In this age of memoir, two new volumes are particularly notable for their wisdom and the age of their writers: Both Harry Bernstein and Ruth Gruber are 95. Bernstein is a first-time author, making his literary debut with “The Invisible Wall” (Ballantine, March, $22.95), and Gruber is a veteran author and journalist. “Witness” (Schocken, April, $27.50) is her 19th book.

The wall of Bernstein’s title is the figurative barrier running down the middle of the street in a northern English mill town on the eve of World War I. On opposite sides were Jewish families and Christian families; the two didn’t speak, although they had much in common in terms of poverty as well as prejudice. Written from the perspective of a young boy, the memoir details how the author’s sister crossed the line, falling in love with a brilliant young Christian man. Harry was the go-between, hiding their secret. He describes the atmosphere inside their home and outside in the fear-filled world.

Bernstein, who lives in Brick, N.J., began this book about four years ago after his wife died. At his age, he says, people have less of a present and no future, so the past becomes larger. When he started thinking about his childhood, the memories came easily.

Tale of heroics, terror from the top of the world


It was a beautiful morning in May on the world’s highest mountain, and Dan Mazur was feeling good. He had been hiking throughout the night in below-freezing temperatures, and now he and his team — a sherpa and two other climbers — had only two hours to go until reaching the summit of Mount Everest.

Mazur had reached the top before, 15 years earlier. But this time, the mountain climber and guide was leading two clients who were paying more than $20,000 each for the chance to accomplish the goal of a lifetime. Their objective was so close they could almost reach out and touch it.

Suddenly, Mazur saw something unexpected — some yellow fabric in the distance. At first it looked like a tent, but then it became clear that it was a person, a man sitting cross-legged on a narrow ridge with an 8,000-foot drop to one side and a 6,000-foot drop to the other.

At 28,000 feet — a part of the mountain dubbed the “death zone,” because the weather is so cold and oxygen is so scarce — the man wore no gloves, no hat and had unzipped his down suit to his waist.

“I imagine you’re surprised to see me here,” the man said.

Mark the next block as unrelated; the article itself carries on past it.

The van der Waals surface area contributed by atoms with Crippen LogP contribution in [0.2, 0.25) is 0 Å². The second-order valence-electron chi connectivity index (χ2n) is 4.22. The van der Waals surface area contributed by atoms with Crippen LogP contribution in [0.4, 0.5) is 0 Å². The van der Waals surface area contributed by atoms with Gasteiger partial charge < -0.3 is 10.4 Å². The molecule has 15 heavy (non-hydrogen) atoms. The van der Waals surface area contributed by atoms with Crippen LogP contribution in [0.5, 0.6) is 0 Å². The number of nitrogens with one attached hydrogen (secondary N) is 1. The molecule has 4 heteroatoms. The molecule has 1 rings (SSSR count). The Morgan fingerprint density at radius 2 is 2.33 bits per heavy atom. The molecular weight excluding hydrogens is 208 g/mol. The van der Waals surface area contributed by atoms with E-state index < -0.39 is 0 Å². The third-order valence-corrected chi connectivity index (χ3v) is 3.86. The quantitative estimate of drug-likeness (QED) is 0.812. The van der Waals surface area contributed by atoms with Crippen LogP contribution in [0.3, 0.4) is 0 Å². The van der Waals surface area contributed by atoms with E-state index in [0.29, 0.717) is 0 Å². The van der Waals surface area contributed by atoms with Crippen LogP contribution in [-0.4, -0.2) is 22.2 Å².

What happened next would cost Mazur his summit and save the man’s life. Now, more than six months later, Mazur, a 46-year-old who lives in Olympia, Wash., will talk about the adventure and dramatic rescue at the Malibu Jewish Center & Synagogue on Wednesday evening, Dec. 6.

As it turned out, the man on the ledge was Lincoln Hall, one of Australia’s best-known climbers. Hall had attempted to summit Everest 22 years earlier but never made it. This time, at age 50, Hall had made it to the top.

But on the way down the day before, Hall had started having trouble.

Experiencing the classic symptoms of altitude sickness — fatigue and hallucinations — Hall had refused to continue down the mountain and ended up passing out. The two sherpas with him concluded, after poking Hall in the eye and getting no response, that Hall was dead. Suffering from lack of oxygen themselves, they hurried down the mountain.

A friend had already broken the news to Hall’s wife and teenage sons: Hall was dead — or so they thought. In fact, he was struggling but alive. He ended up lasting through the night alone.

Atop the mountain, at around 7:30 a.m., Mazur and his team persuaded a resistant Hall to put on his gloves and hat. They gave him oxygen, tea and a Snickers bar and tethered him to their rope. They radioed down to Hall’s expedition group, which dispatched a rescue team.

It would take more than three hours for the rescuers to arrive. But Mazur and his climbers waited with Hall, while their chances of summiting slipped away.
In the end, Hall suffered frostbite; he lost some fingertips. But he made it down the mountain.

Mazur’s rescue caught the attention of national media, which had reported only days earlier the demise of another Everest climber, David Sharp, who died after an estimated 40 climbers passed him without offering any help.

“I was always taught that when you see someone who needs help, you’ve got to help him right away,” Mazur said, speaking on the phone from Washington State.

If he had the day to do over, he said, “I would do it again exactly the same.”
Mazur, who grew up with a Jewish father and non-Jewish mother, said he is more spiritual than religious. But that day, high on the mountain, Mazur prayed. He prayed that God would help Hall.

“I believe that Lincoln Hall survived because he was very lucky; the weather was not too bad; he was in good shape,” Mazur said. “And I believe there was a higher power that was looking after him.”

Dan Mazur will speak on Wednesday, Dec. 6 at 7:30 p.m. at the Malibu Jewish Center & Synagogue, 24855 Pacific Coast Highway. Admission is free.
For more information, call (310) 456-2178

The Bittersweet Meaning of Mud


Mud

I had been waiting seven years, and my machon summer at Camp Ramah in Ojai was finally here. It would be different from every other summer, because we would finally be the oldest group, and camp domination would be ours. I knew it would be bittersweet, and I looked forward to making every moment of this incredible summer count.